The Widow Douglas put Huck’s money out at six per cent., and Judge Thatcher did the same with Tom’s at Aunt Polly’s request. Each lad had an income, now, that was simply prodigious – a dollar for every weekday in the year and half of the Sundays. It was just what the minister got – no, it was what he was promised – he generally couldn’t collect it. A dollar and a quarter a week would board, lodge, and school a boy in those old simple days – and clothe him and wash him, too, for that matter.
Judge Thatcher had conceived a great opinion of Tom. He said that no commonplace boy would ever have got his daughter out of the cave. When Becky told her father, in strict confidence, how Tom had taken her whipping at school, the Judge was visibly moved; and when she pleaded grace for the mighty lie which Tom had told in order to shift that whipping from her shoulders to his own, the Judge said with a fine outburst that it was a noble, a generous, a magnanimous lie – a lie that was worthy to hold up its head and march down through history breast to breast with George Washington’s lauded Truth about the hatchet! Becky thought her father had never looked so tall and so superb as when he walked the floor and stamped his foot and said that. She went straight off and told Tom about it.
Judge Thatcher hoped to see Tom a great lawyer or a great soldier some day. He said he meant to look to it that Tom should be admitted to the National Military Academy and afterward trained in the best law school in the country, in order that he might be ready for either career or both.
Huck Finn’s wealth and the fact that he was now under the Widow Douglas’s protection introduced him into society – no, dragged him into it, hurled him into it – and his sufferings were almost more than he could bear. The widow’s servants kept him clean and neat, combed and brushed, and they bedded him nightly in unsympathetic sheets that had not one little spot or stain which he could press to his heart and know for a friend. He had to eat with a knife and fork; he had to use napkin, cup, and plate; he had to learn his book, he had to go to church; he had to talk so properly that speech was become insipid in his mouth; whithersoever he turned, the bars and shackles of civilization shut him in and bound him hand and foot.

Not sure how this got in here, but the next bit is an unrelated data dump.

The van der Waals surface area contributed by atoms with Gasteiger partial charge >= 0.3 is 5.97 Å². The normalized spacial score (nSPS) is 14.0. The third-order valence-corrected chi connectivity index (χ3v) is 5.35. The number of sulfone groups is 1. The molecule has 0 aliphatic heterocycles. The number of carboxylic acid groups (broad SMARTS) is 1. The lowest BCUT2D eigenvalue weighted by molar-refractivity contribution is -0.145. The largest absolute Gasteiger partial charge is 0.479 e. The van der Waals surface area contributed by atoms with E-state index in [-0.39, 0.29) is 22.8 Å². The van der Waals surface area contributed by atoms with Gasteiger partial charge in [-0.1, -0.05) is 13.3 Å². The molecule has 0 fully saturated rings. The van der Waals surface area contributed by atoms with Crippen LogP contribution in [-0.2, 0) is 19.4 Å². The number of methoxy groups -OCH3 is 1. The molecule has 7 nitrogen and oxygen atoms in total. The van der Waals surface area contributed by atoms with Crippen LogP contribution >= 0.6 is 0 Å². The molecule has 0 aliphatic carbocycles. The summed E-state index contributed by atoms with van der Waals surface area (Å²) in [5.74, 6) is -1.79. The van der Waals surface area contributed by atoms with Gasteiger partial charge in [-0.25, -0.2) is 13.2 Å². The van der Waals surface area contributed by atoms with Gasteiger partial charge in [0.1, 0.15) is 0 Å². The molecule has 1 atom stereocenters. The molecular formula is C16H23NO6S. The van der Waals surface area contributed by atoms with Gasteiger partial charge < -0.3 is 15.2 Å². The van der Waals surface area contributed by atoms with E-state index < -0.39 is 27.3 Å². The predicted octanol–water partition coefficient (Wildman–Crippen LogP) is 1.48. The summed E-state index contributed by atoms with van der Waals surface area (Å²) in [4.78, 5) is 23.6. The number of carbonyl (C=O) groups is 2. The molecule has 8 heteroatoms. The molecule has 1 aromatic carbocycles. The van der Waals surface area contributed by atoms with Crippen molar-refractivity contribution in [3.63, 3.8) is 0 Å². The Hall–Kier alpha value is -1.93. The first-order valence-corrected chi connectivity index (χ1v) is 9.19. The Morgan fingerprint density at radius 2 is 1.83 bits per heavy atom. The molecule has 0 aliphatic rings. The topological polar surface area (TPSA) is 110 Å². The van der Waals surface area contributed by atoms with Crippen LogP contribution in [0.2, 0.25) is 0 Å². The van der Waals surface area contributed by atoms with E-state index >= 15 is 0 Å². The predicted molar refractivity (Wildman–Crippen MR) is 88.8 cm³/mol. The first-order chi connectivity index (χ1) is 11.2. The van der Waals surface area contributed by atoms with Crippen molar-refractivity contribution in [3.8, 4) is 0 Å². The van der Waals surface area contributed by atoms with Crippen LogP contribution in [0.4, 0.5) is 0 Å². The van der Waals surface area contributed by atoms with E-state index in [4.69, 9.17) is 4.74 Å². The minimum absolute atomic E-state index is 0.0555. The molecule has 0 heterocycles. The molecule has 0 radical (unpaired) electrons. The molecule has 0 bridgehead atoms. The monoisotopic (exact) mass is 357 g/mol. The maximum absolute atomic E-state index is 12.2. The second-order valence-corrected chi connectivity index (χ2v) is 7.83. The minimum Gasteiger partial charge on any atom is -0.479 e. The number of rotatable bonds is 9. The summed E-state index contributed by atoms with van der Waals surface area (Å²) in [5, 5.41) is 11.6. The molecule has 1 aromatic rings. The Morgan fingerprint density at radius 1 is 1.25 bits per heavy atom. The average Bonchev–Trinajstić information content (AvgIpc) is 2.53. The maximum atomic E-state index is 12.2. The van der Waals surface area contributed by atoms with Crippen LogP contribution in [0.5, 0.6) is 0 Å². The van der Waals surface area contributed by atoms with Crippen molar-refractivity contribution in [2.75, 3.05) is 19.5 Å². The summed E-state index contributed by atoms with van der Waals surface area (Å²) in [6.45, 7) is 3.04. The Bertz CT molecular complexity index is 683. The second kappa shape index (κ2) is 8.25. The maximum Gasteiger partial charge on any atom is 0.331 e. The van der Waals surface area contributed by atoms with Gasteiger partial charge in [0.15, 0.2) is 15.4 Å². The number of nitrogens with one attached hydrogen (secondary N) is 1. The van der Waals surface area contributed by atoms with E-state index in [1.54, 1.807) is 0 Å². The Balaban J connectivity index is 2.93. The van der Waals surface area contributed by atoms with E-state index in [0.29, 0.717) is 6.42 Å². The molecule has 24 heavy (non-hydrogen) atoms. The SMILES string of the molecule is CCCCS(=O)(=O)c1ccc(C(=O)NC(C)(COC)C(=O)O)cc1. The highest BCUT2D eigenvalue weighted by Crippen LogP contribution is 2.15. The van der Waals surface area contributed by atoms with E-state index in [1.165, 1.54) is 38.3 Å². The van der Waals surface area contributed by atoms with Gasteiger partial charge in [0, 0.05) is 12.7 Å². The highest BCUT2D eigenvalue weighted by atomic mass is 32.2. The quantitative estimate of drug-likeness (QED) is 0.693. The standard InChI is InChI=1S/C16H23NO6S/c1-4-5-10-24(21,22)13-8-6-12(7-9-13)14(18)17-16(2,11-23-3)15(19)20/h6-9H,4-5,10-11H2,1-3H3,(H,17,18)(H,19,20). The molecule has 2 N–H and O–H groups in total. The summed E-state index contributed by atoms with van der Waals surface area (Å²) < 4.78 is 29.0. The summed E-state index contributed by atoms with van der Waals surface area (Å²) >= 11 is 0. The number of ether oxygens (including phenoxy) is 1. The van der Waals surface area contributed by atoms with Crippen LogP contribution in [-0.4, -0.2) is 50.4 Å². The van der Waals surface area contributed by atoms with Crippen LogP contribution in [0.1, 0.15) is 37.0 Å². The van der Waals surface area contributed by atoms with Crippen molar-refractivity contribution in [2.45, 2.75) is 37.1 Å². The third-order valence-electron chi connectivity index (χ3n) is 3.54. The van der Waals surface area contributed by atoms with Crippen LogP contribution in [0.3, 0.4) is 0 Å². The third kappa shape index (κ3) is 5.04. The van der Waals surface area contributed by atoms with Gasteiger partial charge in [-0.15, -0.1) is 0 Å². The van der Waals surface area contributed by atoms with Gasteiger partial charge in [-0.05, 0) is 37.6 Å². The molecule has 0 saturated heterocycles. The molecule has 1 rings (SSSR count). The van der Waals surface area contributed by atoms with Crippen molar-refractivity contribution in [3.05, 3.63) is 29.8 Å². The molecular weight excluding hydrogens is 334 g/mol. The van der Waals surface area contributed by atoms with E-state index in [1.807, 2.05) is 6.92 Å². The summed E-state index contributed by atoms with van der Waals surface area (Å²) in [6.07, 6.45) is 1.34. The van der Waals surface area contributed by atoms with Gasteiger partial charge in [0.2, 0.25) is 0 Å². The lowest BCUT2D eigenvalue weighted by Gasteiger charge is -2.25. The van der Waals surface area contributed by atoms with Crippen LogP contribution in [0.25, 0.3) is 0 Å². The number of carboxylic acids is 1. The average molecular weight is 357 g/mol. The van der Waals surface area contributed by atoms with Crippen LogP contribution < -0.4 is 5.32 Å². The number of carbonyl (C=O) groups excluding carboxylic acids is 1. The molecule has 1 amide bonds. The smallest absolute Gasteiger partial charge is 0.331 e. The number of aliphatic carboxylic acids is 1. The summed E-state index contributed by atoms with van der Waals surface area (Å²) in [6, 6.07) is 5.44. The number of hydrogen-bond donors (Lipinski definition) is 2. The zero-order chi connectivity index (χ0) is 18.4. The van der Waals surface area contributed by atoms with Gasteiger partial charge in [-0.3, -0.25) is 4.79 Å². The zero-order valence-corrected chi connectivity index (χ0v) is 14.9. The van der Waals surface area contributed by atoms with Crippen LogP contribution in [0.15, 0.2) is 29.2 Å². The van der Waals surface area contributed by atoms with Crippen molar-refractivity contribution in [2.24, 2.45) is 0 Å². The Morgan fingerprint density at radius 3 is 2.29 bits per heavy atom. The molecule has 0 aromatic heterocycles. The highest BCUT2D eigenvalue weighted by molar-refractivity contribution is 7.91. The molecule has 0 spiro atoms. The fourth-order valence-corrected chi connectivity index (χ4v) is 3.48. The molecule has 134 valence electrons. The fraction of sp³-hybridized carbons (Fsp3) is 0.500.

He bravely bore his miseries three weeks, and then one day turned up missing. For forty-eight hours the widow hunted for him everywhere in great distress. The public were profoundly concerned; they searched high and low, they dragged the river for his body. Early the third morning Tom Sawyer wisely went poking among some old empty hogsheads down behind the abandoned slaughter-house, and in one of them he found the refugee. Huck had slept there; he had just breakfasted upon some stolen odds and ends of food, and was lying off, now, in comfort, with his pipe. He was unkempt, uncombed, and clad in the same old ruin of rags that had made him picturesque in the days when he was free and happy. Tom routed him out, told him the trouble he had been causing, and urged him to go home. Huck’s face lost its tranquil content, and took a melancholy cast. He said: